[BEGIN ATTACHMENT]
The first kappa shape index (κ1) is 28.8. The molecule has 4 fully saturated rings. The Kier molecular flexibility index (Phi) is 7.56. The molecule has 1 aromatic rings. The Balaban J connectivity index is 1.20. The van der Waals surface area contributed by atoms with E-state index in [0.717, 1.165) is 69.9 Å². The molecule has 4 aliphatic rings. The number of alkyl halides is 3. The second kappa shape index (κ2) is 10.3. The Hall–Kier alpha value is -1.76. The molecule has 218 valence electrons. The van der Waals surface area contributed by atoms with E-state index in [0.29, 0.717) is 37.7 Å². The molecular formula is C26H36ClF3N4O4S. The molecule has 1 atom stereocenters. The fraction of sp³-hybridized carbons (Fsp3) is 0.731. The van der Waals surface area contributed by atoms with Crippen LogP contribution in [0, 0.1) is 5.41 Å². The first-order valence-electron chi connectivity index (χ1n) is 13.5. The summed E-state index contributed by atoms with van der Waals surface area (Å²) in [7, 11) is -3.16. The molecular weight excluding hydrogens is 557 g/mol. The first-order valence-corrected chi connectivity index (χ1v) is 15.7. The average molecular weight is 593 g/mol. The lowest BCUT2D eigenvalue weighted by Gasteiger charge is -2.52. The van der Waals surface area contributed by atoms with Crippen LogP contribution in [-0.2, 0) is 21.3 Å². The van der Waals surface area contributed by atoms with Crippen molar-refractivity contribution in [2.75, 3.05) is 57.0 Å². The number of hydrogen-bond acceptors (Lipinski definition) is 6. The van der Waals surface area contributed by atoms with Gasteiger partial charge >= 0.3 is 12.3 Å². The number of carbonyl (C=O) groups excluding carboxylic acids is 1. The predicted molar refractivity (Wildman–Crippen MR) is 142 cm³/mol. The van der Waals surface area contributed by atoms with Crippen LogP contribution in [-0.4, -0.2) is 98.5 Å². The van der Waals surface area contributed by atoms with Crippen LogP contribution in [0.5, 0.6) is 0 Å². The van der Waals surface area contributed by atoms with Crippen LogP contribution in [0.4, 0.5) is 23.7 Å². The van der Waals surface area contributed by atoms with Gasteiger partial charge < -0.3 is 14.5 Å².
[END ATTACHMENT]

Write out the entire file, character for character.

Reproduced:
The first kappa shape index (κ1) is 28.8. The molecule has 4 fully saturated rings. The Kier molecular flexibility index (Phi) is 7.56. The molecule has 1 aromatic rings. The Balaban J connectivity index is 1.20. The van der Waals surface area contributed by atoms with E-state index in [0.717, 1.165) is 69.9 Å². The molecule has 4 aliphatic rings. The number of alkyl halides is 3. The second kappa shape index (κ2) is 10.3. The Hall–Kier alpha value is -1.76. The molecule has 218 valence electrons. The van der Waals surface area contributed by atoms with E-state index in [0.29, 0.717) is 37.7 Å². The molecular formula is C26H36ClF3N4O4S. The molecule has 1 atom stereocenters. The fraction of sp³-hybridized carbons (Fsp3) is 0.731. The van der Waals surface area contributed by atoms with Crippen LogP contribution in [0, 0.1) is 5.41 Å². The first-order valence-electron chi connectivity index (χ1n) is 13.5. The summed E-state index contributed by atoms with van der Waals surface area (Å²) in [7, 11) is -3.16. The molecular weight excluding hydrogens is 557 g/mol. The first-order valence-corrected chi connectivity index (χ1v) is 15.7. The average molecular weight is 593 g/mol. The lowest BCUT2D eigenvalue weighted by Gasteiger charge is -2.52. The van der Waals surface area contributed by atoms with Crippen LogP contribution in [-0.2, 0) is 21.3 Å². The van der Waals surface area contributed by atoms with Crippen molar-refractivity contribution in [2.75, 3.05) is 57.0 Å². The number of hydrogen-bond acceptors (Lipinski definition) is 6. The van der Waals surface area contributed by atoms with Gasteiger partial charge >= 0.3 is 12.3 Å². The number of carbonyl (C=O) groups excluding carboxylic acids is 1. The predicted molar refractivity (Wildman–Crippen MR) is 142 cm³/mol. The van der Waals surface area contributed by atoms with Crippen LogP contribution in [-0.4, -0.2) is 98.5 Å². The van der Waals surface area contributed by atoms with Crippen LogP contribution in [0.5, 0.6) is 0 Å². The van der Waals surface area contributed by atoms with Crippen LogP contribution in [0.4, 0.5) is 23.7 Å². The van der Waals surface area contributed by atoms with Gasteiger partial charge < -0.3 is 14.5 Å².